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Published on May 10, 2016

Strokes: How to Prevent and Recognize Them

Stroke

Strokes: How to Prevent and Recognize Them

What do 40 seconds, 80 percent, four letters and three numbers have to do with strokes? Cone Health Stroke Response Nurse Jessica Jarvis, RN, answers that question and more. The answers could save your life. 

The following questions were submitted to Jessica Jarvis by video viewers.

Question: If I were to have a stroke but did not seek help until the next day, would I still be able to get TPA?    

TPA is the only FDA approved medication for the treatment of acute stroke. It is time sensitive and can only be administered within 3-4.5 hours of symptom onset, based on specific eligibility criteria. If you present beyond this time window, you will not be eligible for the medicine. Please know that Moses Cone is a Joint Commission Certified Stroke Center and we participate in stroke research studies, based on testing we may have additional treatments to offer. You may qualify for one of them. Please do not delay and call 9-1-1 at any sign of stroke.

Question: I had a TIA in November 2015. At that time I was told that I had a stroke sometime in the last 7 years. My father had several strokes and died at age 65. What steps can I take to prevent another stroke? The left side of my neck is stiff. Does this have anything to do with lack of blood flow? I'm taking high blood pressure medicine, cholesterol medicine and Plavix. I've also lost about 20 pounds and weigh 133 lbs. My height is 5'2".

We can tell by looking at brain imaging if someone has had a previous stroke; what we cannot tell is when they had the stroke. Any time you have a stroke or TIA, it puts you at greater risk to have a stroke than someone who has never had a stroke or TIA. We know that somewhere around 80% of strokes can be prevented. It is important to look at your risk factors and get them in control. High blood pressure is the single most important modifiable risk factor. Other common risk factors that you can address include:  diabetes, high cholesterol, heart disease, and cigarette smoking. I am glad you are taking your medications as prescribed and congratulations on your weight loss – you now have a normal body mass index, this will help reduce your stroke risk. A stiff neck is not typically associated with slow blood flow or stroke, however, please consult your healthcare provider if you are concerned.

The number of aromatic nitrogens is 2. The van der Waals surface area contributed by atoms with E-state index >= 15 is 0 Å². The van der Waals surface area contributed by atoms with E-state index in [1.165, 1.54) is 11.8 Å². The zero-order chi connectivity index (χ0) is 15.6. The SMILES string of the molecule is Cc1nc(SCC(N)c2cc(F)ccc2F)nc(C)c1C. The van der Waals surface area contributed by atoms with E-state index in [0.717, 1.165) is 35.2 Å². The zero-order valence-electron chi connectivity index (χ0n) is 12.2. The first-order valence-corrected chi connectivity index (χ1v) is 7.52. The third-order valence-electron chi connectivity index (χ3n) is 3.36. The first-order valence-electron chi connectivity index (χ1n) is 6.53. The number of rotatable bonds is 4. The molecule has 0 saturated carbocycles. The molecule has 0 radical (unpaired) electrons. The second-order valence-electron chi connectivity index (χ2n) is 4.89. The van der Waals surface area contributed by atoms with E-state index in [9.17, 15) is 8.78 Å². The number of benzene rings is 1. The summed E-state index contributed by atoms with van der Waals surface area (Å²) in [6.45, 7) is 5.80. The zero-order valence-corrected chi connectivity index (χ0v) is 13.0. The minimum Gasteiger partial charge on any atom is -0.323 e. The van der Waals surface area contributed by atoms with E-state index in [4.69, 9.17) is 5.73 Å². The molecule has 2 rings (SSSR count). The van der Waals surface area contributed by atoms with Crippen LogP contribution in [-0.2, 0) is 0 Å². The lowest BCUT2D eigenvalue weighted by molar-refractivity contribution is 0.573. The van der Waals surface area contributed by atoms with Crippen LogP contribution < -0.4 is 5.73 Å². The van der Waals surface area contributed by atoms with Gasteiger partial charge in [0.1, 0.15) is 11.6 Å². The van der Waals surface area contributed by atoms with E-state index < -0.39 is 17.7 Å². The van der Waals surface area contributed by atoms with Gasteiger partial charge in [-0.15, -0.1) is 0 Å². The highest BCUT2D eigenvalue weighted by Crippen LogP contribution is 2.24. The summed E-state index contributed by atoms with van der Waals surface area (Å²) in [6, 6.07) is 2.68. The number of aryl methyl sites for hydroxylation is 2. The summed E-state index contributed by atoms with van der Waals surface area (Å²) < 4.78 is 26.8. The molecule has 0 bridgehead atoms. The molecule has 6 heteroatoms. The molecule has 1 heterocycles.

Question: I had a mild stroke about 3 months ago. Why am I still so tired? I am on my feet all day at work. And still don't have good use of my right hand.Post-stroke fatigue is actually one of the most common effects of stroke. While you know stroke affects your brain, it also effects the rest of your body as well. It is normal to be tired after a stroke, even if all your symptoms go away?

Post-stroke fatigue is actually one of the most common effects of stroke. While you know stroke affects your brain, it also effects the rest of your body as well. It is normal to be tired after a stroke, even if all your symptoms go away. Sometimes it can take 3 months, 6 months, or even longer. It is not necessarily related to activity level or quality of sleep and does not always improve with rest. Please mention this to your healthcare provider in the event that there are any other abnormalities that could be associated.

Stroke deficits may continue even after adequate rehabilitation. It is important that you continue any exercises you were taught. Improvement can continue.